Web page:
Thursday, May 26, 2011
Trail Ridge Road historically opens on Memorial Day weekend; last year the road opened on May 28. The latest the road has opened in the past twenty years was June 4, 1994; the latest the road has ever opened was June 26, 1943. Trail Ridge Road is the highest continuous paved road in the United States, climbing to 12,183 feet and connecting the towns of Estes Park and Grand Lake. Trail Ridge Road officially closed for the season last year on October 29; however, it never reopened after October 22.
Park staff expect a busy Memorial Day Weekend. The three reservation campgrounds in the park are full on Saturday and Sunday. From lower elevations the mountain peaks look majestic with blankets of snow similar to those seen in the middle of winter. The park’s backcountry still looks and feels like winter above 9,000 feet. There is currently 67 inches of snow at Bear Lake (29 inches of snow water equivalent) on the east side, 114 inches of snow at Lake Irene near Milner Pass (44 inches of snow water equivalent) and 55 inches of snow at Wild Basin near Ouzel Falls (24 inches of snow water equivalent). Visitors planning to recreate in the park’s backcountry should be prepared for heavy/wet snow, slush and ice. Avalanche danger remains a concern and backcountry users should expect to encounter conditions that present additional hazards and risks than what is typically encountered this time of year such as steep snow slopes, thin ice over water, snow cornices, snow bridges over moving water, and fast moving streams.
For further information about Rocky Mountain National Park please contact the park information office at (970) 586-1206 or check the park’s website at www.nps.gov/romo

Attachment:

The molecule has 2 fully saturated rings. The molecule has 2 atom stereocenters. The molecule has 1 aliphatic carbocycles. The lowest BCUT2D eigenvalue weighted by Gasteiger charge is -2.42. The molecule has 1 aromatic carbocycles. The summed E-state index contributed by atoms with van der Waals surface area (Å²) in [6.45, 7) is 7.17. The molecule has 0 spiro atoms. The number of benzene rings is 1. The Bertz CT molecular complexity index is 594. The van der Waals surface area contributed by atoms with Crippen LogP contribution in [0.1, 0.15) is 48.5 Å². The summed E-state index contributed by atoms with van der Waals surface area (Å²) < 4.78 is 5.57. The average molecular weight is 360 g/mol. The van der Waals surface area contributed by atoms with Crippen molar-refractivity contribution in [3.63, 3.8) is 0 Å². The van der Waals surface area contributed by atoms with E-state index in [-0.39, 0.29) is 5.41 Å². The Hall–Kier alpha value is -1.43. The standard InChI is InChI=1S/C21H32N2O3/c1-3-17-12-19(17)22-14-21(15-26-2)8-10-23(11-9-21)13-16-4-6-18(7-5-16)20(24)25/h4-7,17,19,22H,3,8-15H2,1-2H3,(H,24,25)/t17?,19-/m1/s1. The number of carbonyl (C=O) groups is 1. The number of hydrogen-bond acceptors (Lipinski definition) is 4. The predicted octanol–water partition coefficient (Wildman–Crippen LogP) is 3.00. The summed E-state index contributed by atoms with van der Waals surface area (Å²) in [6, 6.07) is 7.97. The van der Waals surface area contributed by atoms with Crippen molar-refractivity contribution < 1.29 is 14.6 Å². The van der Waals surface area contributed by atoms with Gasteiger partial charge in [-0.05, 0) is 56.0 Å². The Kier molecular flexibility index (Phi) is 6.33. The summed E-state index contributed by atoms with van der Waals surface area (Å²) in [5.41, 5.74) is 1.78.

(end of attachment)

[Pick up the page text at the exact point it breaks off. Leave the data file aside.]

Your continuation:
Tuesday, May 24, 2011
Sunday, May 22, 2011
Thursday, May 19, 2011
So this morning I'm walking the beach looking for Snook on Sanibel Island in Florida. This was the first fishable day in a week (we've had several storms combined with wind from the SW which is a bad combination). I picked up two fish chasing bait in the trough just off the beach. Then nothing for another hour.
I saw a huge dark shape five feet off the break in a 2 feet of water. At first I though it was a small Bull Shark but then it looked like a huge carp….Yeah, it was a Redfish at least 30 inches and maybe bigger.
I'd caught a few Redfish in the past off the beach on the Gulf side but they were always small. About a week ago a fly fisherman from Minnesota showed me a picture of one hook one he caught on the North end of the island near the lighthouse that taped out at 22 inches.
I'm roughly 20 feet away and drop a fly on his left side, but he doesn't see it it. Another quick cast to the right. Three quick strips and he's on. Both the fish and I are startled. He just sat there wondering what was going on and I'm thinking, wow he ate it!. When I applied a bit of pressure he took off and was into the backing in a matter of seconds.
I felt the strong head shakes as he tried to get rid of the hook and he starred moving parallel to the shore. Now I'm running and hoping he doesn't get into so rocks another 100 yards down the beach. This is exactly where he is heading. I've got to keep him away from that area so I start to apply pressure on my 8-weight….PING…he's gone.
I sit down on the beach and curse myself for not using more care. The hook just pulled out. I think ok, maybe I can fine another one….fishermen are eternal optimists and fly fishermen are the worst!
Friday, May 6, 2011
Went back home to Missouri to chase some crappie, bass, and muskie. It was our annual "Man Trip" that I've been absent from the past few years. In addition to fishing in generally shitty conditions, there is lots of food to eat, lots of beer and scotch to drink, and lots of poker to be played. This trip was no different.